Our bodies are pretty incredible. And complex. Every year we learn something entirely new about how we work. We learn about the power of the body to heal itself, of the importance of nutritious foods and regular vigorous exercise. We understand how environmental conditions, stress, genetics and tiny daily choices can affect our well-beings, and our life spans. Ongoing research into the impact of practicing gratitude is uncovering yet another layer to the complexity of the human existence. Here’s a dive into the science of gratitude.
Two scientists, Dr. Robert A. Emmons and Dr. Michael E. McCullough have done several studies on gratitude. In one study, subjects who took note of things they were grateful for reported improved well-being across several categories, compared to those who were tasked with recording hassles or neutral life events. The gratitude group reported feeling more optimism and better physical health, showing more progress in achieving personal goals, and even exercising more than the other two groups.
Counting your blessings
Another study by Emmons and McCullough looked at the impact on adolescents of having a grateful outlook. The research found that young people who literally counted their blessings reported more optimism, life satisfaction, alertness, enthusiasm, determination—you name it, it improved. Perhaps most impressive is the positive relationship between expressing gratitude and how they thought of their school experience, even weeks after the test was done.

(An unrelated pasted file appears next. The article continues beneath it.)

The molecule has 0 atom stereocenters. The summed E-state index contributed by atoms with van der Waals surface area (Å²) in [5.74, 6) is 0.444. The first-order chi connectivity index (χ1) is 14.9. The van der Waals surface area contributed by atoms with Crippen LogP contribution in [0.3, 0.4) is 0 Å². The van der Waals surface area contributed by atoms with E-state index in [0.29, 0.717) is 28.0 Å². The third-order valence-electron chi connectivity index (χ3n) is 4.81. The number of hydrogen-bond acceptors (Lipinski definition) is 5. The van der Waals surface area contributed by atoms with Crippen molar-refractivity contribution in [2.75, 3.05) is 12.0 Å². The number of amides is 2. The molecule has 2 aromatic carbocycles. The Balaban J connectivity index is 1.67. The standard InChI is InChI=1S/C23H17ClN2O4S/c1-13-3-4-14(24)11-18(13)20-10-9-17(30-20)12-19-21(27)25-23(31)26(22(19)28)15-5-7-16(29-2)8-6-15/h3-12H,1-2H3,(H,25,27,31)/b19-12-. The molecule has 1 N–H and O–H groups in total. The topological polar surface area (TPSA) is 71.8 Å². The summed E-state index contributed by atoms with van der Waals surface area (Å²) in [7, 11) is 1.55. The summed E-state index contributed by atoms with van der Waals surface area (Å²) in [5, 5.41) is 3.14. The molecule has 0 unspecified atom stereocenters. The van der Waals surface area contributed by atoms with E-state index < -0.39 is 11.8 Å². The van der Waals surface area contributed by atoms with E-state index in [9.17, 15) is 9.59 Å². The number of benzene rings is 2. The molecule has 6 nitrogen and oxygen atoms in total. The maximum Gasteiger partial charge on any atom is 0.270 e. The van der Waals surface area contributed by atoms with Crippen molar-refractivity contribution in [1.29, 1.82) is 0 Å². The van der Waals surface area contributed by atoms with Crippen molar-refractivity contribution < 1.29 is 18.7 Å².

Gratitude has also been shown to have a positive impact on our relationships. A 2010 study of couples had each member complete a daily questionnaire for two weeks, noting the thoughtful things they and their partners had done, along with their emotional responses and the general well-being of their relationship that day. In a nutshell, the findings suggest that showing gratitude is associated with a stronger, closer relationship.
Putting it into practice
This is all good news for those looking for ways to boost their feelings of well-being, or feel closer to their partners. And the even better news is that practicing, thinking and expressing gratitude is not expensive or difficult. It can be done on a daily or weekly basis by keeping a physical journal by your bedside, or even a Word document on your computer. Simply record a few things you are grateful for—a good deed or a person whose positive efforts you admire.
You can take it outside the notebook as well. Try writing thank-you notes—even one a month. The great thing about gratitude is that it’s all up to you—and that’s something to be grateful for.
How do you show gratitude, and how has it impacted your life? Feel free to share in the comments section below!
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